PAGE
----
Dave Burnette's Life Application

An Empty Life


Each day we walk through the Bible chapter by chapter, making application of our text to help us grow in the Lord. Today we continue in the book of 1st Samuel with Chapter 31. In our text, we see the death of Saul and his sons. What catches my eye is looking at the life of Saul. A man who had everything on the outside (looks, wealth, fame, etc.) but had little on the inside (lack of Godliness). In making an application, we see many lives that follow this same direction. Focusing on the outward man, they lead empty lives that end just as empty. The truth is a life without Christ is a meaningless life. It reminds me of a story about a football player that had it all on the outside. On the inside, he was empty and ended his life. He didn't see the value in the life that Christ died on the Cross to forgive his sin and give him a fulfilling and whole life. How about you? Is your life as full as God created it to be? I can testify that a life with Christ is much better than one without Jesus Christ. If you have never received this fulfilling love of the Savior, let me encourage you to seek Him and His Salvation. Let us learn from our text today and the life of Saul to see that a life without Christ is an empty life.


1 Samuel 31

1 Samuel 31

 1Now the Philistines fought against Israel: and the men of Israel fled from before the Philistines, and fell down slain in mount Gilboa.

 2And the Philistines followed hard upon Saul and upon his sons; and the Philistines slew Jonathan, and Abinadab, and Melchishua, Saul's sons.

 3And the battle went sore against Saul, and the archers hit him; and he was sore wounded of the archers.

 4Then said Saul unto his armourbearer, Draw thy sword, and thrust me through therewith; lest these uncircumcised come and thrust me through, and abuse me. But his armourbearer would not; for he was sore afraid. Therefore Saul took a sword, and fell upon it.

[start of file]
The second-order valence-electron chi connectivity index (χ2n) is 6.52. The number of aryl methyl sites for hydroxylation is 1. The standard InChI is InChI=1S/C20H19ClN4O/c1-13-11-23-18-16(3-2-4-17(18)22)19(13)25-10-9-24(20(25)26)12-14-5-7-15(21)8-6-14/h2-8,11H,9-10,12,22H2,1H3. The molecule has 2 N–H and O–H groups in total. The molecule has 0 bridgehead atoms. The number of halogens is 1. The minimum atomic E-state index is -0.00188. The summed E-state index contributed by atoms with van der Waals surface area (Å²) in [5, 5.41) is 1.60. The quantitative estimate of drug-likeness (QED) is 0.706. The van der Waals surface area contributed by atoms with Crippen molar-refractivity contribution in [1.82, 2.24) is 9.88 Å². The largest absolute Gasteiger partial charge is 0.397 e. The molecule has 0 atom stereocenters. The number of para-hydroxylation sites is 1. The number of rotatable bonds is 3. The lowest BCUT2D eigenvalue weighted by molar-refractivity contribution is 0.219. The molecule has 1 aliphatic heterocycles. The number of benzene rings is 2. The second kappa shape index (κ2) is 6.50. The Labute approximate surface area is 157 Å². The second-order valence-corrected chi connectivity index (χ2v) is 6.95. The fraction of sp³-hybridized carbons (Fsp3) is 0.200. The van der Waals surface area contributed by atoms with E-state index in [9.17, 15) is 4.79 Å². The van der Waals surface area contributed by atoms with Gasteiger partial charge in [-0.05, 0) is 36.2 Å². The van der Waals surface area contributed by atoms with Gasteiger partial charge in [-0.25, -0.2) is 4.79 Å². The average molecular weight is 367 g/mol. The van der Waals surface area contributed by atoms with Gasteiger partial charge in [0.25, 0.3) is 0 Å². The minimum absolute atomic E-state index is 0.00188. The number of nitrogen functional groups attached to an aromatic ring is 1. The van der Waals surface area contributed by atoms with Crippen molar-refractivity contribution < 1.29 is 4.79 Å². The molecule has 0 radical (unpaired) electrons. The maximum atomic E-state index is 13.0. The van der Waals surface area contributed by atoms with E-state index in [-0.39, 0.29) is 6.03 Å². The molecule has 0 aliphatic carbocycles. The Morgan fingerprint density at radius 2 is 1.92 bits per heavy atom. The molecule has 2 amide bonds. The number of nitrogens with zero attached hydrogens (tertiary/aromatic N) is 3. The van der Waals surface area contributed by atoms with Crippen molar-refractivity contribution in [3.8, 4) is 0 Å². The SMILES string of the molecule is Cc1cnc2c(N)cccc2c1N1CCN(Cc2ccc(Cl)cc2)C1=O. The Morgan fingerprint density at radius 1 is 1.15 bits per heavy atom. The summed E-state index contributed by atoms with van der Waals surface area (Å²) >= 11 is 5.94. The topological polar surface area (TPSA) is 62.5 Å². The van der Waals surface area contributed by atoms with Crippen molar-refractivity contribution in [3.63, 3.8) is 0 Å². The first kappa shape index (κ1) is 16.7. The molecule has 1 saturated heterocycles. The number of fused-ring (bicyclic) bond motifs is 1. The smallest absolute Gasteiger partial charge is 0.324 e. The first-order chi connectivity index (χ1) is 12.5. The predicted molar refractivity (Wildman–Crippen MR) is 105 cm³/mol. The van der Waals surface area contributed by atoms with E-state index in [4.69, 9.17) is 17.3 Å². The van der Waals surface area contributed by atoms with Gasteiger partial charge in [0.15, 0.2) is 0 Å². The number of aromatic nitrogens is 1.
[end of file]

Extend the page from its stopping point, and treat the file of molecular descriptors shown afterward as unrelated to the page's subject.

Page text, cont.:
5And when his armourbearer saw that Saul was dead, he fell likewise upon his sword, and died with him.

 6So Saul died, and his three sons, and his armourbearer, and all his men, that same day together.

 7And when the men of Israel that were on the other side of the valley, and they that were on the other side Jordan, saw that the men of Israel fled, and that Saul and his sons were dead, they forsook the cities, and fled; and the Philistines came and dwelt in them.

 8And it came to pass on the morrow, when the Philistines came to strip the slain, that they found Saul and his three sons fallen in mount Gilboa.

 9And they cut off his head, and stripped off his armour, and sent into the land of the Philistines round about, to publish it in the house of their idols, and among the people.

 10And they put his armour in the house of Ashtaroth: and they fastened his body to the wall of Bethshan.

 11And when the inhabitants of Jabeshgilead heard of that which the Philistines had done to Saul;

 12All the valiant men arose, and went all night, and took the body of Saul and the bodies of his sons from the wall of Bethshan, and came to Jabesh, and burnt them there.

 13And they took their bones, and buried them under a tree at Jabesh, and fasted seven days.